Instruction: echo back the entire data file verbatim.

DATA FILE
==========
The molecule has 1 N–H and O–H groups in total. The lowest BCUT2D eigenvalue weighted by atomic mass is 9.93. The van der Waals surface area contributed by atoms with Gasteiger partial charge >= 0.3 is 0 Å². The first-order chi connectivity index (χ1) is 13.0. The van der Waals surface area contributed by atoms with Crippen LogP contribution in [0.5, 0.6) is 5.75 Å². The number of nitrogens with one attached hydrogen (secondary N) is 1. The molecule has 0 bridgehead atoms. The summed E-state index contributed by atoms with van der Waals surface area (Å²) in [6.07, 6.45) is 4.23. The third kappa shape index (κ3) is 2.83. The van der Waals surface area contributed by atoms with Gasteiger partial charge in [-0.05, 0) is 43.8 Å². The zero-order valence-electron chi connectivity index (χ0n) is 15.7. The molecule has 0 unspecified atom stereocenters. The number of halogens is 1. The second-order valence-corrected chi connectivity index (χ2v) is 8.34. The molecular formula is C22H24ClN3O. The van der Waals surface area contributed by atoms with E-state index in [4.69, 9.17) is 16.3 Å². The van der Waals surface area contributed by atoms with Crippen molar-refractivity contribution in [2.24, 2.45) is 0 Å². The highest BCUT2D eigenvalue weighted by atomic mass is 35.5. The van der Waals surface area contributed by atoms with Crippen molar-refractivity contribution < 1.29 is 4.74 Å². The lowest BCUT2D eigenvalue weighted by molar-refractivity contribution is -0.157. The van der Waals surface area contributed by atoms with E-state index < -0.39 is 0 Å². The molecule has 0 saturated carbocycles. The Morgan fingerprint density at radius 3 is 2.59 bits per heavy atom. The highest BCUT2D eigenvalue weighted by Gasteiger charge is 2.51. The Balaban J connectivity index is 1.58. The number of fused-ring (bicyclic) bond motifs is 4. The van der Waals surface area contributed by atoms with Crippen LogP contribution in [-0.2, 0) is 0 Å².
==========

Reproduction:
The molecule has 1 N–H and O–H groups in total. The lowest BCUT2D eigenvalue weighted by atomic mass is 9.93. The van der Waals surface area contributed by atoms with Gasteiger partial charge >= 0.3 is 0 Å². The first-order chi connectivity index (χ1) is 13.0. The van der Waals surface area contributed by atoms with Crippen LogP contribution in [0.5, 0.6) is 5.75 Å². The number of nitrogens with one attached hydrogen (secondary N) is 1. The molecule has 0 bridgehead atoms. The summed E-state index contributed by atoms with van der Waals surface area (Å²) in [6.07, 6.45) is 4.23. The third kappa shape index (κ3) is 2.83. The van der Waals surface area contributed by atoms with Gasteiger partial charge in [-0.05, 0) is 43.8 Å². The zero-order valence-electron chi connectivity index (χ0n) is 15.7. The molecule has 0 unspecified atom stereocenters. The number of halogens is 1. The second-order valence-corrected chi connectivity index (χ2v) is 8.34. The molecular formula is C22H24ClN3O. The van der Waals surface area contributed by atoms with E-state index in [4.69, 9.17) is 16.3 Å². The van der Waals surface area contributed by atoms with Crippen molar-refractivity contribution in [2.24, 2.45) is 0 Å². The highest BCUT2D eigenvalue weighted by atomic mass is 35.5. The van der Waals surface area contributed by atoms with Crippen molar-refractivity contribution < 1.29 is 4.74 Å². The lowest BCUT2D eigenvalue weighted by molar-refractivity contribution is -0.157. The van der Waals surface area contributed by atoms with E-state index < -0.39 is 0 Å². The molecule has 0 saturated carbocycles. The Morgan fingerprint density at radius 3 is 2.59 bits per heavy atom. The highest BCUT2D eigenvalue weighted by Gasteiger charge is 2.51. The Balaban J connectivity index is 1.58. The number of fused-ring (bicyclic) bond motifs is 4. The van der Waals surface area contributed by atoms with Crippen LogP contribution in [-0.2, 0) is 0 Å².